Final Maryland Democratic Gubernatorial Debate


Monday night saw the final Maryland gubernatorial debate for the Democratic Party as Lieutenant Governor Anthony Brown, Attorney General Doug Gansler and state Delegate Heather Mizeur faced off on the issues facing their respective campaigns. Each candidate had something to answer for.  Maryland, a blue state, has elected only two Republican governors in the last 50 years.

Issues facing the candidates in this election are multifold. Marijuana legalization, the botched healthcare roll out, and under age drinking were all topics hit on in the debate. Attorney General Gansler took time to assert that lobbyists are running Annapolis, and pointing out that Delegate Mizeur is a lobbyist. In fact, Attorney General Gansler spent much of the night on the attack, and Lieutenant Governor Brown took a lot of hits on Maryland’s failed healthcare exchange.

Lieutenant Governor Brown was the man in charge of out going Governor Martin O’Malley’s healthcare rollout. At this time, Maryland is 45th in the country when it comes to enrollment. As the man at point, Lieutenant Governor Brown has much to answer for concerning the healthcare exchange, and seemed to be content to pass the buck instead. Saying that he did not start to head the program until October, and once he was there, he demanded action. As stated, Maryland is still 45th in enrollment, even with Lieutenant Governor Brown in charge.

Attorney General Gansler also had things to say in response to Delegate Mizeur’s legalization program. Delegate Mizeur wants to use proceeds from marijuana legalization to fund a universal pre-Kindergarten program for Maryland children. Attorney General Gansler showed his ambivalence to the issue by stating his discomfort with the idea of teenagers cruising into a convenience store for junk food and a bag of pot.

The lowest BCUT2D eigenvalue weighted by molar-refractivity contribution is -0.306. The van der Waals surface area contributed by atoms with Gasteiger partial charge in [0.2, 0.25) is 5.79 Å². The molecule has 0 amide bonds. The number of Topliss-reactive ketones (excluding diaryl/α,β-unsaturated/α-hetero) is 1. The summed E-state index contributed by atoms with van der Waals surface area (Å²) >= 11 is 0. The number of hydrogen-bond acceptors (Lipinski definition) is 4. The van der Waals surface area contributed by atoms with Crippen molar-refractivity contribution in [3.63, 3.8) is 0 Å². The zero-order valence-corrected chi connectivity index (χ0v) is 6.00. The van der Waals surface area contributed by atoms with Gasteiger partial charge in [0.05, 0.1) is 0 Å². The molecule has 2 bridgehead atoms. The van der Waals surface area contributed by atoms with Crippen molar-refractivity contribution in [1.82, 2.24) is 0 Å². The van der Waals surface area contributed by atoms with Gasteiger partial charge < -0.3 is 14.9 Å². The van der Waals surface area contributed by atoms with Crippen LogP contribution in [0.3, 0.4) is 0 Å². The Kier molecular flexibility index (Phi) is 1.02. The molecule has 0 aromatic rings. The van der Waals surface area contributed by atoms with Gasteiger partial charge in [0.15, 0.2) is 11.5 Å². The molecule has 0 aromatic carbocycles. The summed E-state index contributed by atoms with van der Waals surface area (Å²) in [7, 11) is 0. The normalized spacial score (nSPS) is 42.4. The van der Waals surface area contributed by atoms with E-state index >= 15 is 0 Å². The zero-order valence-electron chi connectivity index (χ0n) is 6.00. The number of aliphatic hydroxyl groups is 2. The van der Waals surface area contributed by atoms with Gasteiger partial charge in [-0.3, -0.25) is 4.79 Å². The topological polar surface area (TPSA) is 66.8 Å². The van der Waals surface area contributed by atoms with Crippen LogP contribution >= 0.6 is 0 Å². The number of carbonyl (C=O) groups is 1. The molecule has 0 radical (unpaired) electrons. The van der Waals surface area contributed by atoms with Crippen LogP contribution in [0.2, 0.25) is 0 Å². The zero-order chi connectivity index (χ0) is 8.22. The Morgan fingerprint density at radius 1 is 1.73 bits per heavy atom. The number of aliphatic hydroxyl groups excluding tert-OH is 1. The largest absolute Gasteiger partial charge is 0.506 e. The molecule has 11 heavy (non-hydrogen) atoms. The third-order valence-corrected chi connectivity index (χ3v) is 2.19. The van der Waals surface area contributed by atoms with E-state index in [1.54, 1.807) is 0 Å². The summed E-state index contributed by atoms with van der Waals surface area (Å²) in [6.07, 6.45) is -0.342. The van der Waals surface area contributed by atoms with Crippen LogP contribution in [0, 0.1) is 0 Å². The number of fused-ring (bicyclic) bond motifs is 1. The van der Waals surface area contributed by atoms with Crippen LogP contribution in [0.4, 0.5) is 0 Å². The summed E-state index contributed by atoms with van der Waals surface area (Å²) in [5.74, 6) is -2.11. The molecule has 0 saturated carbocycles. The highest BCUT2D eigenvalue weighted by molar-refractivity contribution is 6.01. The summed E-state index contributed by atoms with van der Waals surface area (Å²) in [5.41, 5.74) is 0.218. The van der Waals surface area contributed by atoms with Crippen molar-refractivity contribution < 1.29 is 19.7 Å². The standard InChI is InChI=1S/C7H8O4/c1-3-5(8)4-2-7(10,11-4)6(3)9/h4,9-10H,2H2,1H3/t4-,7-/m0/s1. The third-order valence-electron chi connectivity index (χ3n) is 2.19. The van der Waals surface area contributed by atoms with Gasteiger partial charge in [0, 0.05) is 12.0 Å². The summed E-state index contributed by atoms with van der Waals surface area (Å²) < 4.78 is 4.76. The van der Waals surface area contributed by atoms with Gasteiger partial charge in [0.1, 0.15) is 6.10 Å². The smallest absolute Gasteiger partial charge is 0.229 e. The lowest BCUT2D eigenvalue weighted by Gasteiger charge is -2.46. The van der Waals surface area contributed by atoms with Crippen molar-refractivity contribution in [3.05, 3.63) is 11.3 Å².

Taxes were a major issue for the candidates in the final debate. Attorney General Gansler has proposed reducing the income tax for corporations in Maryland from a little over eight percent to six percent. Lieutenant Governor Brown disagrees with such a plan. When it comes to taxes, the lieutenant governor is in support of tax reform. He complained about the estate tax relief passed the General Assembly this year, saying that if he was governor, such relief would never reach his desk. The estate tax relief effects Maryland’s 1,000 most wealthy families. Lieutenant Governor Brown says he is more interested in tax reform for the poorest of families.

Delegate Mizeur stands with the poor and middle class as well. She is calling for an accelerated timeline for the state’s minimum wage increase. Explaining that the next governor will be campaigning for their second term by the time the scheduled increase occurs, Delegate Mizeur would like to see that happen faster.

In this final Democratic gubernatorial debate in Maryland, the candidates plated the same roles they had in the past. Delegate Mizeur continued to focus on her platform while her opponents focused on each other. Lieutenant Governor Brown played defense while Attorney General Gansler played offense. Whether it was the troubled health care debut or his campaign fundraising, Attorney General Gansler kept striking at Lieutenant Brown. Reportedly, many voters left the debate still undecided.

By Bryan Levy

Washington Post

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